“The Elbow Era” and the stage of conquering  a sunny place in the jungles began. Naturally, previous positions were forgotten. During the 96 election, Rafayel and I  had to oversee  the work of the election commissions in Ashtarak. I saw the vice president of our institute in the polling station of our institute. Suddenly, it turned out that he was a proxy too, but of course, of the current government. That is why, addressing the intellectuals from the Freedom Square in 2008, I told them what I had seen, that in case of victory, they would come again and  by pushing us  would stand next to Levon, just like after 88.

After the movement they started to enjoy it. The communist nomenclature succeeded in the task of adaptation and after 98 it went straight into revenge bringing back what it had lost and criticizing everything bright of 88 in the course of all possible means. This, in turn seriously distorted peoples’ perceptions about the movement and many already imagine the Movement with the words and stereotypes  of those people.

Are there any special memories that are characteristic of those days?

When I was collecting signatures in 89, academician Edvard Atayan signed and said  that he was a supporter  of our movement. After talking for a while, he gave me an envelope, saying that he was aware  that Rafayel wasn’t being paid. He was the only academician who offered  me money, came after me with crutches and forced me to take it.  This was the most exciting moment during the whole petition.

The people were collecting money for the Movement. Later, the first sum of money for weapons the Committee received  was from Rafayel Ghazaryan’s  friends from Canada.

About the visit

Among the wives of the arrested members of the “Karabakh” Committee, I was the only one, who was allowed to meet my  husband. At the conference held in April, Gorbachov delivered  a long speech, in which he said that they had been cut off from the people and must go to the people. The next day, the secretaries of the Regional Committee began “to go to the people ” and walk around. I saw the secretary of the Central Committee Lobov accidentally at the doors of the university . I introduced myself and asked him to accept me, and he accepted. After 2 hours of talking and mutual accusations he asked me what I wanted from him. I said  I wanted to meet my husband to tell him not to worry about the children.Two weeks later, I was told that Lobov asked not to tell anyone and that he had used his personal acquaintances for giving me an opportunity to meet my husband. After the Starovoytoy’s election campaign and elections, I left for Moscow. “Kharabakh ” Committee members Samson Ghazaryan’s brother, Samvel Gevorgyan’s brother, Ashot Manucharyan’s sister Khachik Stamboltsyan’s wife and Igor Muradyan’s girlfriend were standing in front of the Butiryan prison. It was the end of the day. They let us in with great difficulty. I was told that I should be well groomed and trimmed that day for he would get excited and lose the ability to speak when he sees me, and then  he would analyze every word he heard. He was brought being hold under his armpits. He was walking hardly. I was speaking quickly, but when he was taken away, I began to cry. The guards took me out. I kept crying.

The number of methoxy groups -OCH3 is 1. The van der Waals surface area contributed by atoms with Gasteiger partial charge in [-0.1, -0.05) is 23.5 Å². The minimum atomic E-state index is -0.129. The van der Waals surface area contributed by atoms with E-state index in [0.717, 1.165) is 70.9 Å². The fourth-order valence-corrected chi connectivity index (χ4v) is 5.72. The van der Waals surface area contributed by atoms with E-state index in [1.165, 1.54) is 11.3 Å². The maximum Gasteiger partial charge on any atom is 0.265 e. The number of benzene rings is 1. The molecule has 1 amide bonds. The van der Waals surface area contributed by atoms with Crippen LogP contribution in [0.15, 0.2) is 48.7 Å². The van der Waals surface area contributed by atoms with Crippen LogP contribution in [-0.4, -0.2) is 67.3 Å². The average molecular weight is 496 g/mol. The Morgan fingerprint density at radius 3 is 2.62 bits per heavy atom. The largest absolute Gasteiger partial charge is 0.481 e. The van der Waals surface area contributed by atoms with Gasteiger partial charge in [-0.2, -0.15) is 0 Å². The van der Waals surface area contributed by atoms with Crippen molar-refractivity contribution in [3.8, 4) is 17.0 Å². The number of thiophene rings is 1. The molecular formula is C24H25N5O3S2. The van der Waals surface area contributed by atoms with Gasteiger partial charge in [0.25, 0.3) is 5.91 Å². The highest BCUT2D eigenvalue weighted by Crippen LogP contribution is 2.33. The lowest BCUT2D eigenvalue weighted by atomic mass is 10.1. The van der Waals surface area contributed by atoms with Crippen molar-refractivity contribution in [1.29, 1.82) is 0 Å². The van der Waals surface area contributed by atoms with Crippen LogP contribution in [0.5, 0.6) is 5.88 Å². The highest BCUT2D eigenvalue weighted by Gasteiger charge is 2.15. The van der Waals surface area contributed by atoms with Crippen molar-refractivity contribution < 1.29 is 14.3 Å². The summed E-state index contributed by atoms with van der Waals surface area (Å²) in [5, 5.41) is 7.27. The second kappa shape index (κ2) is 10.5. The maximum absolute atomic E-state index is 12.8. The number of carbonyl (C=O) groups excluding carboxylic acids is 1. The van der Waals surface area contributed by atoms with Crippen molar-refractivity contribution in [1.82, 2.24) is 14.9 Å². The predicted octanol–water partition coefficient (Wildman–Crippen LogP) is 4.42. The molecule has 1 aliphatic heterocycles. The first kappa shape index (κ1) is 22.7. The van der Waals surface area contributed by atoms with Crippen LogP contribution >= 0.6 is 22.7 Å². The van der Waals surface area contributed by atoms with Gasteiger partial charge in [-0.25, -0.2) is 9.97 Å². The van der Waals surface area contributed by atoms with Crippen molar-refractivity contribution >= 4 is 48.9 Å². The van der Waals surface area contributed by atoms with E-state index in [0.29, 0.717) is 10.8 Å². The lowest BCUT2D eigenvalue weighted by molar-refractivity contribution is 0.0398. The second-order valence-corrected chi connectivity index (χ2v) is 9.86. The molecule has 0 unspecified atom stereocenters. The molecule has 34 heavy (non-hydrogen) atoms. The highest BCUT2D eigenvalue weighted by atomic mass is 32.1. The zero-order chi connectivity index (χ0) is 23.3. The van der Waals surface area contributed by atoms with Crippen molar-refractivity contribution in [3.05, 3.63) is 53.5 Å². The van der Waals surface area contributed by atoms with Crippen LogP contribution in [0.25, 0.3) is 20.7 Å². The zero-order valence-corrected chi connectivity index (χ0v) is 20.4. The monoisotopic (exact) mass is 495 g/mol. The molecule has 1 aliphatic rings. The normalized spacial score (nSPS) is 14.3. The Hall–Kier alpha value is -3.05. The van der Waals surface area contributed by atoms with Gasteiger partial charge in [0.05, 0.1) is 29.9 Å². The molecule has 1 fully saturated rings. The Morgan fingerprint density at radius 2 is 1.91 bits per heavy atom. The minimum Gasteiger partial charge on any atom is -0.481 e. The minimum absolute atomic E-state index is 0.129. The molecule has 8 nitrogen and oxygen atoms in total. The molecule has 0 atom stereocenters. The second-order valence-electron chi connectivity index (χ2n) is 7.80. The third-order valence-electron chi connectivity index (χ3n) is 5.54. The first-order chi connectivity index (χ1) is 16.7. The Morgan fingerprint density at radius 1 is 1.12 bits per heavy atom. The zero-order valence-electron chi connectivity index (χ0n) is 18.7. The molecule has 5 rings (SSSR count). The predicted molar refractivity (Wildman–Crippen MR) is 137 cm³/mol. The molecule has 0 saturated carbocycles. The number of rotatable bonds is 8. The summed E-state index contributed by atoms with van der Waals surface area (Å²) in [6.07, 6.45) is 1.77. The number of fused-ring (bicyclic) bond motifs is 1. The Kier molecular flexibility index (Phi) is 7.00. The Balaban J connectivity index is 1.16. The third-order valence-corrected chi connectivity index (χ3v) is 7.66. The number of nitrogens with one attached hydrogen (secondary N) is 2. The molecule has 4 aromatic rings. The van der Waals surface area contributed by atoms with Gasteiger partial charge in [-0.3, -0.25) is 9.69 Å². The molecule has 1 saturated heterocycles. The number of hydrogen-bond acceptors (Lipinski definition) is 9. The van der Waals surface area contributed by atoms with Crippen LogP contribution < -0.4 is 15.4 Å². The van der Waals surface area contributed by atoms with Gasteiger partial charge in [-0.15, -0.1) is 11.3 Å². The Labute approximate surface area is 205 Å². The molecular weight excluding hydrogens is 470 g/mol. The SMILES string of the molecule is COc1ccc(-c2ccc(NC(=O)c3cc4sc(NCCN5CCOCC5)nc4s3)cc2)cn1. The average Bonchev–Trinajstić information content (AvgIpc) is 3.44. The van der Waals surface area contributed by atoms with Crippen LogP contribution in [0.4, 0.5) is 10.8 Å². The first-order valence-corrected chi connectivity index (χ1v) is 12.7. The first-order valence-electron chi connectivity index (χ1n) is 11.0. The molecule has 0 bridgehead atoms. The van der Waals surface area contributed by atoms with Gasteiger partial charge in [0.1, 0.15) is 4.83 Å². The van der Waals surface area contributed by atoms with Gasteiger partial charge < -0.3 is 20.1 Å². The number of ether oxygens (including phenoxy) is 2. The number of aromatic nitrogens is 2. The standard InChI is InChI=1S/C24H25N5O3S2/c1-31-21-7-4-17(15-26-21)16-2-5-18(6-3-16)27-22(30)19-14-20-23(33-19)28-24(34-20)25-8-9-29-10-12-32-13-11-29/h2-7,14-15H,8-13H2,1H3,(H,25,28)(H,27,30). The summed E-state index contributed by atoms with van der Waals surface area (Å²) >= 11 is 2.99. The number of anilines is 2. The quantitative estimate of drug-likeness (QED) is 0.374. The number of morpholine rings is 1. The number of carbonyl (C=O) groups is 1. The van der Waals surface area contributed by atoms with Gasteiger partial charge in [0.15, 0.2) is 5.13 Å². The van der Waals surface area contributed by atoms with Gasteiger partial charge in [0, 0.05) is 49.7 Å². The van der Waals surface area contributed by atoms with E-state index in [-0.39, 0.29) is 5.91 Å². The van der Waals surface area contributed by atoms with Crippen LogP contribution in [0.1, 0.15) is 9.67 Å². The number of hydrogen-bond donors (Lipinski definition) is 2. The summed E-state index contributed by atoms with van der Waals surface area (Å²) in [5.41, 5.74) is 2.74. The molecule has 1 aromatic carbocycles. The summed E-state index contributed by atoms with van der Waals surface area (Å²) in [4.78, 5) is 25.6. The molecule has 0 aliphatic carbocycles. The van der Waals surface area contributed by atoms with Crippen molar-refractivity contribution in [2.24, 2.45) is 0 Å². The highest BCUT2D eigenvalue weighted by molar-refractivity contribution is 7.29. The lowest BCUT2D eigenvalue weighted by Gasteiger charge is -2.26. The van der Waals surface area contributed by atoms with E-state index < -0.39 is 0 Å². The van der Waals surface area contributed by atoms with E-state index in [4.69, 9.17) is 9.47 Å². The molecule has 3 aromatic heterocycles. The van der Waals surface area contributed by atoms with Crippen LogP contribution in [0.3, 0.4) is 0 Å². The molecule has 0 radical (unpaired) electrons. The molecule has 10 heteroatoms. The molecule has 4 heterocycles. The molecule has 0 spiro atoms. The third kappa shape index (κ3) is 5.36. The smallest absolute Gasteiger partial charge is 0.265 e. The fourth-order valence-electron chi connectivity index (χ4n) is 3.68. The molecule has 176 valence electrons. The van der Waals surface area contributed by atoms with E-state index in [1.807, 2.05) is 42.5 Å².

Those standing outside, were eating the parcel I had brought and the honey cookies made by Hambardzum Galstyan’s mother’s recipe. They didn’t take the parcel, as Rafayel’s brother Vazgen had already brought a parcel the day before   not knowing that I would come. One parcel (3 kg) and 10 rubles were allowed per month. In Butir prison food was  only 37 kopecks a day  and in Matrosskaya Tishina, it was 68 kopecks. Later, those who were in Matrosskaya Tishina were mocking the ones from  Butir prison, by boasting about their “elite” lifestyle.

When Rafayel was in prison, I felt he was sick. Then, it turned out that he had a microinfarct and no one approached him or provided medical assistance.

After the meeting, I gave an interview to a few radio stations. We met Starovoitova, Sakharov and Yeltsin in the morning and went to the Prosecutor’s Office, to Titov. The doctor of the hospital was in confusion. After that, he visited Rafayel. He told Rafayel that he  had wanted to see him for a long time . To which Rafayel answered that he hadn’t left the area and had been  waiting for him in the same room for 3 months.

About Hambardzum Galstyan

My meeting with Hamardzum Galstyan was interesting. In the autumn of 1988, the Turks were all leaving peacefully, taking with them what they had loaded  on the agricultural machinery and the money they had taken out of the cash registers. One of the citizens got to learn who I was and told me that one of his turkish neighbours had taken  his money out of the bank and had left. He was upset by the plight of our compatriots, who were fleeing Azerbaijan. At that moment, I saw Hambardzum Galstyan, and told him all I had heard. He answered “They are turks and behave like turks. Do you want us to act like them?”. Hambardzum had also told the Turks that we would not deport  them, but if they wanted to leave, they could peacefully take everything they had  and then leave. 

Source: archive of Hambardzum.am website

Translator: Lianna Sargsyan